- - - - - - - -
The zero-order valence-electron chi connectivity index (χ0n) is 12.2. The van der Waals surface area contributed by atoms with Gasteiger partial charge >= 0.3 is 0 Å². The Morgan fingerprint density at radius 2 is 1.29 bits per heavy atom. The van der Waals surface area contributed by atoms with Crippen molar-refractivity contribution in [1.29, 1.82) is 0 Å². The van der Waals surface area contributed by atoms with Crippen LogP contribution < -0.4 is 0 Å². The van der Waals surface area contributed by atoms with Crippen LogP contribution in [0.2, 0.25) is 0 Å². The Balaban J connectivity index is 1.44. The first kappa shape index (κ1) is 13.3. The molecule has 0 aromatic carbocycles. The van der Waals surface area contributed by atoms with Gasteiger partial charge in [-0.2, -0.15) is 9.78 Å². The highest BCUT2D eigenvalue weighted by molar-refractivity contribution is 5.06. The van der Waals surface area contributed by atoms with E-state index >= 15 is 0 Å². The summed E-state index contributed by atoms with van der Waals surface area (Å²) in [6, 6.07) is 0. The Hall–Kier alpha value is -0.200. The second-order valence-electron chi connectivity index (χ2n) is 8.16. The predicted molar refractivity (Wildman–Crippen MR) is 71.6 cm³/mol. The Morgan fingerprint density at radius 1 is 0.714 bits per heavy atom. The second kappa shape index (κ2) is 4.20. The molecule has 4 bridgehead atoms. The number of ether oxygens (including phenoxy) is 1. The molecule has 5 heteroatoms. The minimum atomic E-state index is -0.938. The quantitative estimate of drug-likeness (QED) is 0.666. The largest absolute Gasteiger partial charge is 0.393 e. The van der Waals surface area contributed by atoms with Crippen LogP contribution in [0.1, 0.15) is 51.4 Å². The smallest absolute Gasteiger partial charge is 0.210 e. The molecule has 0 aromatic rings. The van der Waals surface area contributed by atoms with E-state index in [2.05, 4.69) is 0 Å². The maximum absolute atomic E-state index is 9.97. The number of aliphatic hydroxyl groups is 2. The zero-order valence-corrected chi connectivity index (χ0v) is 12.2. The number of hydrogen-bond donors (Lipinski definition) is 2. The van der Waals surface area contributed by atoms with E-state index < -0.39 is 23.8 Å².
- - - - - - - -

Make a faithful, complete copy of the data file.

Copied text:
The zero-order valence-electron chi connectivity index (χ0n) is 12.2. The van der Waals surface area contributed by atoms with Gasteiger partial charge >= 0.3 is 0 Å². The Morgan fingerprint density at radius 2 is 1.29 bits per heavy atom. The van der Waals surface area contributed by atoms with Crippen molar-refractivity contribution in [1.29, 1.82) is 0 Å². The van der Waals surface area contributed by atoms with Crippen LogP contribution < -0.4 is 0 Å². The van der Waals surface area contributed by atoms with Crippen LogP contribution in [0.2, 0.25) is 0 Å². The Balaban J connectivity index is 1.44. The first kappa shape index (κ1) is 13.3. The molecule has 0 aromatic carbocycles. The van der Waals surface area contributed by atoms with Gasteiger partial charge in [-0.2, -0.15) is 9.78 Å². The highest BCUT2D eigenvalue weighted by molar-refractivity contribution is 5.06. The van der Waals surface area contributed by atoms with E-state index >= 15 is 0 Å². The summed E-state index contributed by atoms with van der Waals surface area (Å²) in [6, 6.07) is 0. The Hall–Kier alpha value is -0.200. The second-order valence-electron chi connectivity index (χ2n) is 8.16. The predicted molar refractivity (Wildman–Crippen MR) is 71.6 cm³/mol. The Morgan fingerprint density at radius 1 is 0.714 bits per heavy atom. The second kappa shape index (κ2) is 4.20. The molecule has 4 bridgehead atoms. The number of ether oxygens (including phenoxy) is 1. The molecule has 5 heteroatoms. The minimum atomic E-state index is -0.938. The quantitative estimate of drug-likeness (QED) is 0.666. The largest absolute Gasteiger partial charge is 0.393 e. The van der Waals surface area contributed by atoms with Crippen LogP contribution in [0.1, 0.15) is 51.4 Å². The smallest absolute Gasteiger partial charge is 0.210 e. The molecule has 0 aromatic rings. The van der Waals surface area contributed by atoms with E-state index in [2.05, 4.69) is 0 Å². The maximum absolute atomic E-state index is 9.97. The number of aliphatic hydroxyl groups is 2. The zero-order valence-corrected chi connectivity index (χ0v) is 12.2. The number of hydrogen-bond donors (Lipinski definition) is 2. The van der Waals surface area contributed by atoms with E-state index < -0.39 is 23.8 Å².